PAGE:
Louisville Mayor Greg Fischer (D) said Wednesday that the city will declare racism a public health emergency, months after Breonna Taylor’s death at the hands of police fueled unrest there.
The stain of racial injustice for centuries has led to systemic inequities, Fischer told The Washington Post, including worse health outcomes for Black Americans compared with Whites and vast differences in access to wealth and education.
The declaration, he said, would usher in resources — such as greater access to housing, health care, tutoring and other services — paired with a conversation about inequality.
“The moment is right to learn more about these things, especially White America,” Fischer said.
Louisville has been rocked since the March death of Taylor, a Black woman, when officers fatally shot her in bed after executing a search warrant for a man who was already in police custody. Taylor’s name electrified protests of police brutality nationwide, echoing with the name of George Floyd, who was killed by Minneapolis police in May.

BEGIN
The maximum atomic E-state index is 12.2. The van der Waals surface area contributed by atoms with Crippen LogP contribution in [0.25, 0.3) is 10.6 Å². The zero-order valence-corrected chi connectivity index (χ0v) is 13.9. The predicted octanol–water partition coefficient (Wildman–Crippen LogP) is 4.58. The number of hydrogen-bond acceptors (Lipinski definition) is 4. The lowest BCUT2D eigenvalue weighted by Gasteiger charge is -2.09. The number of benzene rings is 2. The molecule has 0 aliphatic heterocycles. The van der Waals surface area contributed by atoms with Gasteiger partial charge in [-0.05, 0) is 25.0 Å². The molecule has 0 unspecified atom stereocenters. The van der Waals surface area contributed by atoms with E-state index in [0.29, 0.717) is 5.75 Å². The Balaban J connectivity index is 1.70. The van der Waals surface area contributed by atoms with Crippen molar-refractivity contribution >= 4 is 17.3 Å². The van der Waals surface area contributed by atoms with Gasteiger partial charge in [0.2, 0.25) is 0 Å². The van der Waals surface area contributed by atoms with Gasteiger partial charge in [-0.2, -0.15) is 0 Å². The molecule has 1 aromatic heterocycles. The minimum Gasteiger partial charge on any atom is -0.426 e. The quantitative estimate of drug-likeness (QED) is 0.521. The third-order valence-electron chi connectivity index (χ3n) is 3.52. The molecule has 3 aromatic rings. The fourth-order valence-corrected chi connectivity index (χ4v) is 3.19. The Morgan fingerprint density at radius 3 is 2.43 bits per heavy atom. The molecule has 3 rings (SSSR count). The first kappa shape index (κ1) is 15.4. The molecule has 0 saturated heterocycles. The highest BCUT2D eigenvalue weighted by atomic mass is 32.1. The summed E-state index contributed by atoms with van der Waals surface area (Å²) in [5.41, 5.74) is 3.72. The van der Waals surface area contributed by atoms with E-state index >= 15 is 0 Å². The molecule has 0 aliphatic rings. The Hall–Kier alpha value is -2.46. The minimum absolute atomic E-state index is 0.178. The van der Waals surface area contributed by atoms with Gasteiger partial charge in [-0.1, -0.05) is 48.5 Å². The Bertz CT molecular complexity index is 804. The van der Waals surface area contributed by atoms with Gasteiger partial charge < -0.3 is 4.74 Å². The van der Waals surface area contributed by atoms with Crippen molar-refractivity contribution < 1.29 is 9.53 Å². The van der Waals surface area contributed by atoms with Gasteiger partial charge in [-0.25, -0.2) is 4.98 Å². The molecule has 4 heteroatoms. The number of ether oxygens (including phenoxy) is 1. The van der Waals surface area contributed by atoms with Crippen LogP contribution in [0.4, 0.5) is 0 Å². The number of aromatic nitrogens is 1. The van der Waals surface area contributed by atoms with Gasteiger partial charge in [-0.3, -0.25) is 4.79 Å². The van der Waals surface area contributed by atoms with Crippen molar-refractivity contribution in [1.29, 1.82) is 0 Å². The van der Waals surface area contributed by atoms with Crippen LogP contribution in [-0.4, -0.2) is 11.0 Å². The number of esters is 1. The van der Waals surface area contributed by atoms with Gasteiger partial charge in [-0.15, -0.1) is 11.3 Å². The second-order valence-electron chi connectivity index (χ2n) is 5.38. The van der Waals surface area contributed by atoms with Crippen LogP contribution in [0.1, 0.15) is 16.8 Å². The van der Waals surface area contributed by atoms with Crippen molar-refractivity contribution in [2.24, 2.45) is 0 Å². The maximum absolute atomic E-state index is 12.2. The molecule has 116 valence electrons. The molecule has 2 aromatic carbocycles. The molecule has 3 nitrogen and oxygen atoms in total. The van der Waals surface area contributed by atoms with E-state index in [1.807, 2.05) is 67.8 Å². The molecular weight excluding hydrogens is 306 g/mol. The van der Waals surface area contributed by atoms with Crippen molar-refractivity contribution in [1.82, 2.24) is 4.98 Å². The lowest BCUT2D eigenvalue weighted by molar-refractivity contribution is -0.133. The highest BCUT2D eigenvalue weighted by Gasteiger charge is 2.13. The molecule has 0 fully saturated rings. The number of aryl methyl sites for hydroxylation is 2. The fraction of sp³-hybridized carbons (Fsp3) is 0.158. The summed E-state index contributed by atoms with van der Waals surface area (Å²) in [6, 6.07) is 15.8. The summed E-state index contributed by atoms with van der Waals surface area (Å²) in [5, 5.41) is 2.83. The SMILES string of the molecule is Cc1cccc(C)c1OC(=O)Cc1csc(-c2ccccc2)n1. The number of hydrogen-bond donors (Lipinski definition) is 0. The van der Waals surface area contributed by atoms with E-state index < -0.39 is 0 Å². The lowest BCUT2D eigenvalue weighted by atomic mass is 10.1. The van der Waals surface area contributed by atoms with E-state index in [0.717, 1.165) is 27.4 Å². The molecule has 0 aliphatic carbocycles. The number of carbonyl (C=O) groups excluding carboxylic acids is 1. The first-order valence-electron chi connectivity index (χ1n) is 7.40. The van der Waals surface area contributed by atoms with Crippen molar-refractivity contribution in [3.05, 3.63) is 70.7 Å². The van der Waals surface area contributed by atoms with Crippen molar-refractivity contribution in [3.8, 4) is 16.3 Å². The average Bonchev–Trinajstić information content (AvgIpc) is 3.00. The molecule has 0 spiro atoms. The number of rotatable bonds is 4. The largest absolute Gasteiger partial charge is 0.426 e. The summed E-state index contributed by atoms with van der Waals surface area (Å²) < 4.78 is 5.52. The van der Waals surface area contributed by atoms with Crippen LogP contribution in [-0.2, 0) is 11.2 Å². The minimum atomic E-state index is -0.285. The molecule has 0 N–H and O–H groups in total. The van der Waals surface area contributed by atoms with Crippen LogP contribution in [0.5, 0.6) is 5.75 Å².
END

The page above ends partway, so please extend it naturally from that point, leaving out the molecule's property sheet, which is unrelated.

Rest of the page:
Taylor’s killing opened the aperture of discussion about racism in the city, Fischer said.
“People are much more ready to listen and learn about the history of our country in terms of institutional racism and racism as a public health emergency,” he said.
Louisville would join dozens of cities and counties that have made similar declarations. Fischer said the formal plan would be unveiled in the coming weeks in a joint effort with the Louisville Metro Council.
“The time has come for a community-wide discussion about how we could correct racism as a public health problem. All of us have come in contact with some form of discrimination in our lives,” council member Barbara Shanklin said in a statement. “For many people, it causes stress and worry as you try to work, raise a family or just try to get ahead in life.”